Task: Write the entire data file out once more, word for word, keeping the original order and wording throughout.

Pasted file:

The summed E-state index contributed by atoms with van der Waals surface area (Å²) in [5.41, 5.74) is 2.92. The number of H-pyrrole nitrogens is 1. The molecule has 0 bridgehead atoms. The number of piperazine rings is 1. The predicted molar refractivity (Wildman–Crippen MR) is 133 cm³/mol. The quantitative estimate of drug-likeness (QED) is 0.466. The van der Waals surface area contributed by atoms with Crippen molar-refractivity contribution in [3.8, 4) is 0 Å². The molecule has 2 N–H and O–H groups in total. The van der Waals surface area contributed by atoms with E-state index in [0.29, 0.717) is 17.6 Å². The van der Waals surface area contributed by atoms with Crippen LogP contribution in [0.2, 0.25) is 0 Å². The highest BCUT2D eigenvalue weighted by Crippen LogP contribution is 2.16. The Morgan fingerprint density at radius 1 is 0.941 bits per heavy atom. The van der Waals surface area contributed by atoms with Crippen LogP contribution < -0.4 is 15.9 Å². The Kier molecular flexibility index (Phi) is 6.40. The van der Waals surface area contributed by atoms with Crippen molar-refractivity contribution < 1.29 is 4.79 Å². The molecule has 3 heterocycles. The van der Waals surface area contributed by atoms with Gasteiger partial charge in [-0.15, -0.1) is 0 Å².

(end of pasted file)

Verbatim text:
The summed E-state index contributed by atoms with van der Waals surface area (Å²) in [5.41, 5.74) is 2.92. The number of H-pyrrole nitrogens is 1. The molecule has 0 bridgehead atoms. The number of piperazine rings is 1. The predicted molar refractivity (Wildman–Crippen MR) is 133 cm³/mol. The quantitative estimate of drug-likeness (QED) is 0.466. The van der Waals surface area contributed by atoms with Crippen molar-refractivity contribution in [3.8, 4) is 0 Å². The molecule has 2 N–H and O–H groups in total. The van der Waals surface area contributed by atoms with E-state index in [0.29, 0.717) is 17.6 Å². The van der Waals surface area contributed by atoms with Crippen LogP contribution in [0.2, 0.25) is 0 Å². The highest BCUT2D eigenvalue weighted by Crippen LogP contribution is 2.16. The Morgan fingerprint density at radius 1 is 0.941 bits per heavy atom. The van der Waals surface area contributed by atoms with Crippen LogP contribution < -0.4 is 15.9 Å². The Kier molecular flexibility index (Phi) is 6.40. The van der Waals surface area contributed by atoms with Crippen molar-refractivity contribution < 1.29 is 4.79 Å². The molecule has 3 heterocycles. The van der Waals surface area contributed by atoms with Gasteiger partial charge in [-0.15, -0.1) is 0 Å².